Honey said, “Did you like it?”
It stopped him. “Did I like it . . . ?”
“All these important historical events you remember happened in Germany?”
“I was thirty-two when Roosevelt was first elected your president.”
“Isn’t he your president too?”
Honey believed she could have fun with Walter. She liked to argue, especially with people who were serious about weird ideas they swore were true. Like the ones who read Social Justice, written by a priest she’d heard on the radio, Father Charles Coughlin, with a voice like syrup, but talked about a conspiracy of Jews being international bankers or atheistic Communists, either way out to get us.
“Yes, unfortunately he is the president,” Walter said, sounding like he was about to start in on Roosevelt, Honey’s choice in the ’36 election to beat that boring Republican Alf Landon. She looked at her watch.
“I’m sorry, Walter, but I have to scoot. I’m going downtown to the show with a friend of mine.” Her favorite place to get into discussions was in a bar over a rye and ginger and smoking cigarettes, not standing in front of a church.
Walter said, “Wait, please,” putting his hand on her bare arm. “I have to ask you, is there someone who comes to mind you think I resemble?”
Like the guy was reading her mind.
“The way you look at me,” Walter said, “I wonder if you’re trying to remember his name.”
“I was, as a matter of fact,” Honey said. “He’s a high-up Nazi officer, I think one of the main guys under Hitler. I saw a picture of him in Life magazine during the past couple of weeks.”
Walter said, “Yes . . . ?”
“In his uniform and boots, all-black. Wearing glasses just like yours pinched on his nose. This is the first time I’ve ever seen a pair this close. Do they hurt?”
“Certainly not,” Walter said.
“He was inspecting a bunch of guys lined up standing at attention, wearing what looked like swimming trunks.”
Walter nodded, starting to put on a smile. He must’ve seen the picture she was talking about.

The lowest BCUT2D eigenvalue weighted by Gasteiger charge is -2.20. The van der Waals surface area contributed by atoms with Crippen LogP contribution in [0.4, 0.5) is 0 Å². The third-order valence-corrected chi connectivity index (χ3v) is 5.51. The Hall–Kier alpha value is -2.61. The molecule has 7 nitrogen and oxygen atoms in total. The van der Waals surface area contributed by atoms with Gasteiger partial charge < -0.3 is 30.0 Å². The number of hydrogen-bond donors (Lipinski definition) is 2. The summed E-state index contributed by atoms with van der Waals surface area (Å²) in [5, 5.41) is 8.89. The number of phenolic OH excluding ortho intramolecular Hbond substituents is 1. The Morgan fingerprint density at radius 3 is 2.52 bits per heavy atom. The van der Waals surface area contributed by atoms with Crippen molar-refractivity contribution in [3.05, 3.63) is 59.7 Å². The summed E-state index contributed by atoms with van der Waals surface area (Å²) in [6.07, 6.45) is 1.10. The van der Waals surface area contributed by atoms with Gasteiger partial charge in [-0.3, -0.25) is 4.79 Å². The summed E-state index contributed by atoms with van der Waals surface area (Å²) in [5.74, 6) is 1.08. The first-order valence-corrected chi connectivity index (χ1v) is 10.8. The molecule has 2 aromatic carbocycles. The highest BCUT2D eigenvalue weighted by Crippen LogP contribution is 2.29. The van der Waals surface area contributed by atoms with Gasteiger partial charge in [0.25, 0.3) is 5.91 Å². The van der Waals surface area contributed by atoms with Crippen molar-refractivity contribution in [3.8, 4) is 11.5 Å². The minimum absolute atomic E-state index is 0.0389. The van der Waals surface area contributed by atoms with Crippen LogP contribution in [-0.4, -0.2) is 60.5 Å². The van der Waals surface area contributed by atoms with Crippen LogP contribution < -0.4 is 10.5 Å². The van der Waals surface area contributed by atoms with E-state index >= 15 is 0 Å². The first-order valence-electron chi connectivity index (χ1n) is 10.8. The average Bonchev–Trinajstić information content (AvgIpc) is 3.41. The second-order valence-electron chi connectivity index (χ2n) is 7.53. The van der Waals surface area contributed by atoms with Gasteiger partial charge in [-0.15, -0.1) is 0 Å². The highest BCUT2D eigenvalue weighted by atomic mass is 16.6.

“The guys are sucking in their stomachs,” Honey said, “trying to look like they’re in shape.”
“They are in top shape, the peak of fitness.” Walter’s voice cold now. “Do you know his name or not?”
Yes, she knew it, but couldn’t come up with the name, Walter staring at her, very serious about this. She thought, Heinrich—
And said, “Himmler.”
Walter’s expression eased.
“If I may agree with you, yes,” Walter said, “he is the one to whom I hold a striking resemblance, Heinrich Himmler, Reichsführer, the highest rank in the SS.”
He did, he looked an awful lot like Himmler, the wispy mustache, the same straight nose and the tiny glasses pinched to the bridge. Honey said, “Walter, I swear you look enough like Himmler to be his twin brother.”
“You flatter me,” Walter said.
He seemed to smile—no, something was going on in his head. Honey watched his eyes shift away and come back to linger on her, his voice hushed to keep what he said between them.
“Heinrich Himmler was born the seventh of October, 1900. Which is the same day I was born.”
“In the same hospital in Munich.”
This time she said, “Wow,” impressed, and said, “You think there’s a chance you really are Himmler’s twin?”
“The same hospital, the same day, the same time of birth and, as you see, the same likeness. The question I ask myself,” Walter said, “if Heinrich and I are of the same blood, from the loins of the same woman, why were we separated?”
Excerpted from UP IN HONEY'S ROOM © Copyright 2011 by Elmore Leonard. Reprinted with permission by William Morrow. All rights reserved.
Up in Honey's Room
- Genres: Fiction
- hardcover: 304 pages
- Publisher: William Morrow
- ISBN-10: 0060724242
- ISBN-13: 9780060724245